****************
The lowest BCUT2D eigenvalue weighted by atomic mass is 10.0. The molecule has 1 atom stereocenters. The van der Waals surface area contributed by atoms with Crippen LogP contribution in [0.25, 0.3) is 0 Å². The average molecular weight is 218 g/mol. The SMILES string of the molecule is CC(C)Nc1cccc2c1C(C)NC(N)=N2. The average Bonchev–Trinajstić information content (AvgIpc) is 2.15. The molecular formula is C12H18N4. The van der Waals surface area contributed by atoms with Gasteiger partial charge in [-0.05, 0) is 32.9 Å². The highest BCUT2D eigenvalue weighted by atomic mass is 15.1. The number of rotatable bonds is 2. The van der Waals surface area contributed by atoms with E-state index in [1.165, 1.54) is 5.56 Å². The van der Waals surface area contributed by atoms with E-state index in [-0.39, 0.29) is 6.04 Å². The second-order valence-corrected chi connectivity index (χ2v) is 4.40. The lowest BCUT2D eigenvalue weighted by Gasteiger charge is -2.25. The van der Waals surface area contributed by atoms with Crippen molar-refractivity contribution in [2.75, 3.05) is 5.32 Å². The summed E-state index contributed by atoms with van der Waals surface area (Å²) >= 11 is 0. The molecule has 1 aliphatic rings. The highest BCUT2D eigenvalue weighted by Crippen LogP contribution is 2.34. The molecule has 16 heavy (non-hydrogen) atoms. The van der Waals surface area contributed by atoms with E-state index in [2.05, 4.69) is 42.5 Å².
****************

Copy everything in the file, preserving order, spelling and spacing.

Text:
The lowest BCUT2D eigenvalue weighted by atomic mass is 10.0. The molecule has 1 atom stereocenters. The van der Waals surface area contributed by atoms with Crippen LogP contribution in [0.25, 0.3) is 0 Å². The average molecular weight is 218 g/mol. The SMILES string of the molecule is CC(C)Nc1cccc2c1C(C)NC(N)=N2. The average Bonchev–Trinajstić information content (AvgIpc) is 2.15. The molecular formula is C12H18N4. The van der Waals surface area contributed by atoms with Gasteiger partial charge in [-0.05, 0) is 32.9 Å². The highest BCUT2D eigenvalue weighted by atomic mass is 15.1. The number of rotatable bonds is 2. The van der Waals surface area contributed by atoms with E-state index in [1.165, 1.54) is 5.56 Å². The van der Waals surface area contributed by atoms with E-state index in [-0.39, 0.29) is 6.04 Å². The second-order valence-corrected chi connectivity index (χ2v) is 4.40. The lowest BCUT2D eigenvalue weighted by Gasteiger charge is -2.25. The van der Waals surface area contributed by atoms with Crippen molar-refractivity contribution in [2.75, 3.05) is 5.32 Å². The summed E-state index contributed by atoms with van der Waals surface area (Å²) >= 11 is 0. The molecule has 1 aliphatic rings. The highest BCUT2D eigenvalue weighted by Crippen LogP contribution is 2.34. The molecule has 16 heavy (non-hydrogen) atoms. The van der Waals surface area contributed by atoms with E-state index in [2.05, 4.69) is 42.5 Å².